Teach our children well

It really doesn’t take much to make a difference in someone’s life. Take Heidi and DeAnne, for example. My family recently took a trip that included a few hours of children’s activities each day. To those without young children, that statement translated means our kids vacationed with us, but they weren’t human Gluesticks every minute of the trip.

Now, there are times when a “children’s activity” program is little more than a glorified baby-sitting service run by reluctant draftees who don’t even seem to like kids all that much.

Heidi and DeAnne weren’t that way.

They spent endless hours “oohing”
and “aahing” with their little charges, producing “shows,” teaching them songs, working on kid-size projects. So much time, in fact, that after a few days, our kids actually were begging to see Heidi and DeAnne rather than spend time with Mom and Dad.

I don’t suppose these young women were paid anymore to listen raptly to breathless children’s tales about this and that, but they seemed to relish each and every moment with our children.

I thought this was interesting in light of this month’s cover story about some of our neighborhood’s best teachers from public and private schools.

There’s no job more demanding than turning boys and girls into men and women. And considering the way of the world these days, that’s no small task.

Single-parent families certainly know the crush of the workday world’s deadlines, and how that part of our lives competes – usually not favorably – with time spent raising our children.

And families with two wage-earners – whether drive by economic necessity or simple choice – also know how much our children were molded during the time spent away from home.
The teachers we’re highlighting this month aren’t the only great teachers in the neighborhood, but they’re among the best. And not surprisingly, a common thread binds their stories – they love children, and they love teaching.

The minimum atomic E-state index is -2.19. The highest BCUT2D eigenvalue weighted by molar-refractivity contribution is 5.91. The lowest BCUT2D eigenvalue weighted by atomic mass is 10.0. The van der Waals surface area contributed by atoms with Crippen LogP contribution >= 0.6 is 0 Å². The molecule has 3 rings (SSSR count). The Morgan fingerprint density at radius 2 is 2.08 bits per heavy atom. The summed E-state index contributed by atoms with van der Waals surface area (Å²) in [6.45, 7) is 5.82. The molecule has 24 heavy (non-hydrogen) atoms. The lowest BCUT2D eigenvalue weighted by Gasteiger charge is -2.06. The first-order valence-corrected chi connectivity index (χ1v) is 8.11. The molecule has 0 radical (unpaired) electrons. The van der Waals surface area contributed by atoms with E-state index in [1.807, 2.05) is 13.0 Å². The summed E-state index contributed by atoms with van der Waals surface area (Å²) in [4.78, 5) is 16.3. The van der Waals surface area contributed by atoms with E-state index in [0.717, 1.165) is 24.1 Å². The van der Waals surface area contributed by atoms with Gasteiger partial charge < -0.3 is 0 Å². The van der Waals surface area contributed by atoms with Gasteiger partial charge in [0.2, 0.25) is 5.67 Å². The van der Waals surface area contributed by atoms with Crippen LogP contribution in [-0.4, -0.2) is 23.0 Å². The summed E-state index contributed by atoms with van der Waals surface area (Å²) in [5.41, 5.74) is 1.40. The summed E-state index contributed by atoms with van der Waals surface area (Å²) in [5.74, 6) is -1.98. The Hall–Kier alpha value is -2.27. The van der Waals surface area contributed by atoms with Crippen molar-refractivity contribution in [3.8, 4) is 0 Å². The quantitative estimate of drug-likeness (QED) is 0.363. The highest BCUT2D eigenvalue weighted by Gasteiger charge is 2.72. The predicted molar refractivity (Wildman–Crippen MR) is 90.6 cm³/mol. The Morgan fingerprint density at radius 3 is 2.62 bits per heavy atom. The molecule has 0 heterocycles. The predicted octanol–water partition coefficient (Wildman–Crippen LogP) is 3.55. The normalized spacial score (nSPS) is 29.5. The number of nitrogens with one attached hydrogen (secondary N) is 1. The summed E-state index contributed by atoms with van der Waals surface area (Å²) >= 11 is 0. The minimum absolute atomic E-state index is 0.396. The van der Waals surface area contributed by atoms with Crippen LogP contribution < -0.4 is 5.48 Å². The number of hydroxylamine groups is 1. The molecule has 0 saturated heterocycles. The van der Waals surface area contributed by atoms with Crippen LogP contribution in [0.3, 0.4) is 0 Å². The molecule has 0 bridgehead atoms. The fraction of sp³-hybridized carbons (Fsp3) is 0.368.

And they seem overjoyed by the opportunity to put forth a Herculean effort each day while performing a relatively low-paying, high-stress job.

Something else interesting can be found in this month’s reminiscences of neighborhood residents about their favorite teachers.

Everyone we approached had a favorite teacher, and perhaps surprisingly, few had ever told their favorite teacher about this singular honor.

That old phrase “absence makes the heart grow fonder” holds some water here, but there’s probably a greater force at work, too.

Perhaps it’s a little easier to focus on the problems of the day rather than the incremental building blocks of life’s little successes.

But a favorite teacher – recalled five, 10 or even 50 years later – certainly qualifies as a building block worth noting.

As the school year begins again this month, we have another opportunity to remember this sentiment as our children, our neighbor’s children or our children’s children head back to school.

We’ll all be meeting and greeting a teacher or two – either in the school or at the grocery store – and I’m sure they’re job will be a little easier and a little more joyful if each one of us takes the time to thank them for a job well-done.

Even if the job we’re really thanking them for is one that happened a long time ago in a place far, far away.

In fact, I’m going to start the ball rolling right here and now.

Thanks, Heidi and DeAnne.


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By |2015-03-15T11:20:57-05:00August 1st, 1997|All Columns, All Magazine Articles, Uncategorized|0 Comments

About the Author:

Rick Wamre
RICK WAMRE is president of Advocate Media. He also writes a monthly column and blogs about neighborhood issues. Email him at rwamre@advocatemag.com.